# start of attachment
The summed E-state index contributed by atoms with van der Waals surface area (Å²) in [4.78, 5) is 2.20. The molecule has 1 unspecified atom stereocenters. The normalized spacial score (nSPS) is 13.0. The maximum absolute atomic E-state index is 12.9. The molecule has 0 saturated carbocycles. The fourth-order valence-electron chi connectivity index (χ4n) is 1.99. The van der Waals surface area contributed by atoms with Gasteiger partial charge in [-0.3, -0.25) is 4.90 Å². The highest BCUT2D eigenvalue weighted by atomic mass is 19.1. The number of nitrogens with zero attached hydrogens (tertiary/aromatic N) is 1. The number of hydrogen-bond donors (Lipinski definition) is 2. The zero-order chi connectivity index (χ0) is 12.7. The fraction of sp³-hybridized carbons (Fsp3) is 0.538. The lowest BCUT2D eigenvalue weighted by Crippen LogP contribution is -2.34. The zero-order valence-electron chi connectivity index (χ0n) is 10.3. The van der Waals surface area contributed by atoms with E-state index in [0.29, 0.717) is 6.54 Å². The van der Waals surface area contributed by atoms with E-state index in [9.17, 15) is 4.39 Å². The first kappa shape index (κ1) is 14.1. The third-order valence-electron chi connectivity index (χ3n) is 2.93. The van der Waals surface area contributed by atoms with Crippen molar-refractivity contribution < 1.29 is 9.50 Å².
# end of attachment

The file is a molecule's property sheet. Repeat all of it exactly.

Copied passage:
The summed E-state index contributed by atoms with van der Waals surface area (Å²) in [4.78, 5) is 2.20. The molecule has 1 unspecified atom stereocenters. The normalized spacial score (nSPS) is 13.0. The maximum absolute atomic E-state index is 12.9. The molecule has 0 saturated carbocycles. The fourth-order valence-electron chi connectivity index (χ4n) is 1.99. The van der Waals surface area contributed by atoms with Gasteiger partial charge in [-0.3, -0.25) is 4.90 Å². The highest BCUT2D eigenvalue weighted by atomic mass is 19.1. The number of nitrogens with zero attached hydrogens (tertiary/aromatic N) is 1. The number of hydrogen-bond donors (Lipinski definition) is 2. The zero-order chi connectivity index (χ0) is 12.7. The fraction of sp³-hybridized carbons (Fsp3) is 0.538. The lowest BCUT2D eigenvalue weighted by Crippen LogP contribution is -2.34. The zero-order valence-electron chi connectivity index (χ0n) is 10.3. The van der Waals surface area contributed by atoms with E-state index in [0.29, 0.717) is 6.54 Å². The van der Waals surface area contributed by atoms with E-state index in [9.17, 15) is 4.39 Å². The first kappa shape index (κ1) is 14.1. The third-order valence-electron chi connectivity index (χ3n) is 2.93. The van der Waals surface area contributed by atoms with Crippen molar-refractivity contribution < 1.29 is 9.50 Å².